Monkeys Regain Control Of Paralyzed Legs With Help Of An Implant

Two devices were implanted into the monkeys' bodies: (above) a tiny electrode array in the brain and another (below) in the lower spine to signal leg muscles when to move. Alain Herzog/Swiss Federal Institute of Technology (EPFL)

Two devices were implanted into the monkeys’ bodies: (above) a tiny electrode array in the brain and another (below) in the lower spine to signal leg muscles when to move.
Alain Herzog/Swiss Federal Institute of Technology (EPFL)

A few months ago, neurosurgeon Jocelyne Bloch emerged from a 10-hour surgery that she hadn’t done before. “Most of my patients are humans,” says Bloch, who works at the Lausanne University Hospital in Switzerland. This patient was a rhesus macaque. The monkey’s spinal cord had been partially cut. So while his brain was fine and his legs were fine, the two couldn’t communicate.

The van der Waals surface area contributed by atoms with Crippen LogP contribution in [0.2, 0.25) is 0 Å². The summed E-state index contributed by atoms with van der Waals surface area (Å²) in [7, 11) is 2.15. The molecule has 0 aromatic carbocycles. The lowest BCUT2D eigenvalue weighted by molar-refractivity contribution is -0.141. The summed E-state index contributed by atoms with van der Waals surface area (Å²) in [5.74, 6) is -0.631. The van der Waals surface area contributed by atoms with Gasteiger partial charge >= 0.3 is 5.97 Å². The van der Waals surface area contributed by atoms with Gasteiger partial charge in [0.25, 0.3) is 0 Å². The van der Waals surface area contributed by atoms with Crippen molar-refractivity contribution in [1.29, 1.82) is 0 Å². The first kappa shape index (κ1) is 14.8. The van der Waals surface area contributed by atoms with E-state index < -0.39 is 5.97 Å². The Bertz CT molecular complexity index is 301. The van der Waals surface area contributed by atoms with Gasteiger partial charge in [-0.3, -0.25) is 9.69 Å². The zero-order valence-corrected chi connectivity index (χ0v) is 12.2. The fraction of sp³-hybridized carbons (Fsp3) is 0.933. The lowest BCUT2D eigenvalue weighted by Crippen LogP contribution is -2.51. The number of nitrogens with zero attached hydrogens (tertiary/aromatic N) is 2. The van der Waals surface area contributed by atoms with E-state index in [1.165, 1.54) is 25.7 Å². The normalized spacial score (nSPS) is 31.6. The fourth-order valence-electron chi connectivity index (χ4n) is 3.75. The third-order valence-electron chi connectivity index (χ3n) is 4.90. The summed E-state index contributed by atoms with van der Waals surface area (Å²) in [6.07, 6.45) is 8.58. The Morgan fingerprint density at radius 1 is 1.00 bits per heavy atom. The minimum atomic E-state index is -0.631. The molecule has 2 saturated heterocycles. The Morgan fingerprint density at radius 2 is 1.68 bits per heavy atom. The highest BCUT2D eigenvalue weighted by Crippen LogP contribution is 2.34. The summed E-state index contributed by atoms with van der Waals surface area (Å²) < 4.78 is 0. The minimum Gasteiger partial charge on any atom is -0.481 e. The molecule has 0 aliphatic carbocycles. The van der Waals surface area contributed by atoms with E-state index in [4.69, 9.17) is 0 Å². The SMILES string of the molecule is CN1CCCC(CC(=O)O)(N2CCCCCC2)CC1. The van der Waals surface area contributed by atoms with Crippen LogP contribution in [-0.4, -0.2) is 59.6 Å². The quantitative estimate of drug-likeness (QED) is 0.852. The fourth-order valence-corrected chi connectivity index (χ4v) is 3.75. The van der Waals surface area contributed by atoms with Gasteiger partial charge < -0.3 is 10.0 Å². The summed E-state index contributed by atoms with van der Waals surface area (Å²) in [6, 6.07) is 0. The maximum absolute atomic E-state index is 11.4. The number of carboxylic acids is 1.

Two devices were implanted into the monkeys’ bodies: a tiny electrode array in the brain and another in the lower spine to signal leg muscles when to move.

See the Full Article HERE

The findings were published Wednesday in the journal Nature HERE.

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